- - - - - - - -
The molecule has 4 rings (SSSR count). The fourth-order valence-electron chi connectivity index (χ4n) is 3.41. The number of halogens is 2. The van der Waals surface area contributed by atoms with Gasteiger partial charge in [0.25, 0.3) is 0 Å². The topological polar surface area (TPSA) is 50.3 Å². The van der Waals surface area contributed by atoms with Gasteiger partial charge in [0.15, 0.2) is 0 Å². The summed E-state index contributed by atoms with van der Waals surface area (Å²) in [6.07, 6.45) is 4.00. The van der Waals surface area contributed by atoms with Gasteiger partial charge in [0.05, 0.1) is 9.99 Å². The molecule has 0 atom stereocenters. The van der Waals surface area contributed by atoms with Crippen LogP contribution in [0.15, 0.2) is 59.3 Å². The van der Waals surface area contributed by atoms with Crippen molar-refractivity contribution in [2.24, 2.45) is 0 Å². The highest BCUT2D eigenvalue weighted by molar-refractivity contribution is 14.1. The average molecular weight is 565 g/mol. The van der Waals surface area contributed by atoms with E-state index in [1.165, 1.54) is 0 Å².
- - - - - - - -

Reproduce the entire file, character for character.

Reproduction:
The molecule has 4 rings (SSSR count). The fourth-order valence-electron chi connectivity index (χ4n) is 3.41. The number of halogens is 2. The van der Waals surface area contributed by atoms with Gasteiger partial charge in [0.25, 0.3) is 0 Å². The topological polar surface area (TPSA) is 50.3 Å². The van der Waals surface area contributed by atoms with Gasteiger partial charge in [0.15, 0.2) is 0 Å². The summed E-state index contributed by atoms with van der Waals surface area (Å²) in [6.07, 6.45) is 4.00. The van der Waals surface area contributed by atoms with Gasteiger partial charge in [0.05, 0.1) is 9.99 Å². The molecule has 0 atom stereocenters. The van der Waals surface area contributed by atoms with Crippen LogP contribution in [0.15, 0.2) is 59.3 Å². The van der Waals surface area contributed by atoms with Crippen molar-refractivity contribution in [2.24, 2.45) is 0 Å². The highest BCUT2D eigenvalue weighted by molar-refractivity contribution is 14.1. The average molecular weight is 565 g/mol. The van der Waals surface area contributed by atoms with E-state index in [1.165, 1.54) is 0 Å².